, a 38 year old doctor utriusque juris
(that is, holding doctorates in both civil and canon law) who had studied and practiced in Rome. For some time, virtually all of the university’s faculty would be canons; there were not very many educated Corsicans outside the priesthood, and it provided a convenient excuse for Theodore to plunder the tithe for the university’s upkeep rather than providing for it out of his “regular” tax and foreign revenues. Theodore also appointed Salvadore Ginestra
, the son of minister of justice Pietro Simone Ginestra
, as his first “minister of agriculture” with a commission to improve Corsican farming methods and explore new crops that might benefit the nation. Salvadore did have some qualification for the role aside from merely being a government minister’s son; he had studied at the Sapienza in Rome and had taught natural science and botany at the University of Pisa. Theodore unloaded his various ideas on the new minister, suggesting that Corsica might be the “Indies of the Mediterranean” (without slavery, one presumes) and prosper through the export of cash crops like tobacco, sugar cane, and indigo, or grow mulberry trees and produce silk like Piedmont.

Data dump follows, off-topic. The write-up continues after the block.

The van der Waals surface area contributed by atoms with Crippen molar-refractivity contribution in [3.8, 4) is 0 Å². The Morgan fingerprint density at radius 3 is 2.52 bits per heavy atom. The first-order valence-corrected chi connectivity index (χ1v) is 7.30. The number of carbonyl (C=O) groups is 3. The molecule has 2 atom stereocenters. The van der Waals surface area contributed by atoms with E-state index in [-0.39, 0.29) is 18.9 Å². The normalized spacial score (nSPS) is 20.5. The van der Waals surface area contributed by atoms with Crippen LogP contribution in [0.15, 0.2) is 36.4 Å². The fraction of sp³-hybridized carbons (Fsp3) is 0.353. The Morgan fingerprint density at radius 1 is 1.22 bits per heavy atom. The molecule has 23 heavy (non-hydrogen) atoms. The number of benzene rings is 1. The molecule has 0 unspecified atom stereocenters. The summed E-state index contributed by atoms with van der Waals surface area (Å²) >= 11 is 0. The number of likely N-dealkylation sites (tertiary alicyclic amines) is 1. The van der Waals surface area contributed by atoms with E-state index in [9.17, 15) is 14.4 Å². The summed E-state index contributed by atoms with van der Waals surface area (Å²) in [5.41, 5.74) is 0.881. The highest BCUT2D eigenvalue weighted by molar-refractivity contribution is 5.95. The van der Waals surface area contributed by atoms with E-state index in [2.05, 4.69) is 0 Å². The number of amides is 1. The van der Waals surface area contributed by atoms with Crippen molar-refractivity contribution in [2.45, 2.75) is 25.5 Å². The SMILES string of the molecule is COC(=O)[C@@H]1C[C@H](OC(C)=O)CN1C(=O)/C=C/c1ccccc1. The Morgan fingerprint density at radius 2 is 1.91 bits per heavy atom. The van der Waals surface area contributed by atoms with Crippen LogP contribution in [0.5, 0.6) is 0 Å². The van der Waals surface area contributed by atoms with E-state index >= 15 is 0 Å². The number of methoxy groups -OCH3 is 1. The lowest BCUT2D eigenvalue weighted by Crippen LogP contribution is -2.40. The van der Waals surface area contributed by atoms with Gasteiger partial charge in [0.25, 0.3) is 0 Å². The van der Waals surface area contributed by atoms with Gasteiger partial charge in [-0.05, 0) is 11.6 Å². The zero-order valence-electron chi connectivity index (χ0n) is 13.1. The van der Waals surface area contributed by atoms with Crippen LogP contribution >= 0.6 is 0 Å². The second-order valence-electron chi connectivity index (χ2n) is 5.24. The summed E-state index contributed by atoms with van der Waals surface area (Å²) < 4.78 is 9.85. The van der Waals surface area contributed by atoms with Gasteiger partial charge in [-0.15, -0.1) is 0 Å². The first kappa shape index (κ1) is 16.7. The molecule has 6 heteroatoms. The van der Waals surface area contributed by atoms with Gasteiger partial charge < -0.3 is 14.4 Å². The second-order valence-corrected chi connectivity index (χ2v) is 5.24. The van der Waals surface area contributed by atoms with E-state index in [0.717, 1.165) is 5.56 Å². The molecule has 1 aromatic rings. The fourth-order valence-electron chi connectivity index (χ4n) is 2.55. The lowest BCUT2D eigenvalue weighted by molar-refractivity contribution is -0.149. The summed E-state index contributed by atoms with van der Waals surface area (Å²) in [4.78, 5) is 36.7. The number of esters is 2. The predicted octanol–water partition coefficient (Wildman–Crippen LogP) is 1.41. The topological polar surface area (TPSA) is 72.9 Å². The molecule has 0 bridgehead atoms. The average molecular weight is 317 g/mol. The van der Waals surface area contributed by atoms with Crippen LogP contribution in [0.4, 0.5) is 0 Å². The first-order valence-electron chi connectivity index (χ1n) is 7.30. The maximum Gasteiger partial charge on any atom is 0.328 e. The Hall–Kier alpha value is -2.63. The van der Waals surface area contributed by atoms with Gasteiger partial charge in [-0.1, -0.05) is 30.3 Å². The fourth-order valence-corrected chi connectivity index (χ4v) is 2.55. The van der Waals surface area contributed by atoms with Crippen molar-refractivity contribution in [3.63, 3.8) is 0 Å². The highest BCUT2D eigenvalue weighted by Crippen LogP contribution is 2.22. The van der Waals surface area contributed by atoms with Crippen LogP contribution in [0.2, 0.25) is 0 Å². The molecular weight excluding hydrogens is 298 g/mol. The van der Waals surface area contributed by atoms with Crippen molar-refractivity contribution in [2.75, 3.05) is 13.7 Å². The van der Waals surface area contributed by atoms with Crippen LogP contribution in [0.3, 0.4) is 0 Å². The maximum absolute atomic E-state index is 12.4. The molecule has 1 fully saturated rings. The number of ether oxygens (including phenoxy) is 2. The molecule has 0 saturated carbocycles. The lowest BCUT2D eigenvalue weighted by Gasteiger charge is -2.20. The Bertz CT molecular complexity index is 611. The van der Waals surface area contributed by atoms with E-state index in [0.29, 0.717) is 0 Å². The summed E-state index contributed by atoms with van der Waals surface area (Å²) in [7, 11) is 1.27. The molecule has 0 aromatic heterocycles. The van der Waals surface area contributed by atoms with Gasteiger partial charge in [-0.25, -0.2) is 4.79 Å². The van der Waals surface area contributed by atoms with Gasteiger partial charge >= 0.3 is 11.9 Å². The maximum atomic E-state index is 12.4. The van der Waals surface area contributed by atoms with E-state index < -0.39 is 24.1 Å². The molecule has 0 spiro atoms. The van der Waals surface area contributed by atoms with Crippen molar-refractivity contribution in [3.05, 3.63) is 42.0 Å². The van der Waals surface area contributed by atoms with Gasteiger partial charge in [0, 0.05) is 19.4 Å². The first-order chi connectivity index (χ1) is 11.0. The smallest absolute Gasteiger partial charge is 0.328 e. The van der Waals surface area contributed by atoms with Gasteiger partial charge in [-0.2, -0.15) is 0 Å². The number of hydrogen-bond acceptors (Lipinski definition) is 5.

The king’s efforts in foreign policy were more substantive than his dabbling in education and agriculture. Anticipating that the war was nearing an end, Theodore reversed his stance on his contract with Sardinia. Up to now he had resisted sending men to the continent aside from a single battalion to keep up appearances, but the danger on Corsica from the Genoese and their allies now seemed low. Although a few hundred more regulars would doubtless have been useful in subduing the south - or even moving against Bonifacio - Theodore determined that it was more important to demonstrate Corsica’s commitment to its “allies” than to retain forces on the island, and began significantly strengthening the Corsican contingent on the mainland. (This move also saved him money.) By the time of the Battle of Draguignan, the number of Corsican soldiers active in the Sardinian army had risen from a low of around 400 to at least 800, and in late 1747 the regiment’s strength on the continent peaked at about 1,100. This still fell well short of the approximately two thousand men which Theodore had promised King Carlo Emanuele
back in 1744, but finding another thousand volunteers to go fight in Provence proved too great of a challenge to overcome. There was one volunteer who went easily, however - after the death of Major Battaglini at Draguignan, Friedrich Wilhelm von Neuhoff zu Pungelscheid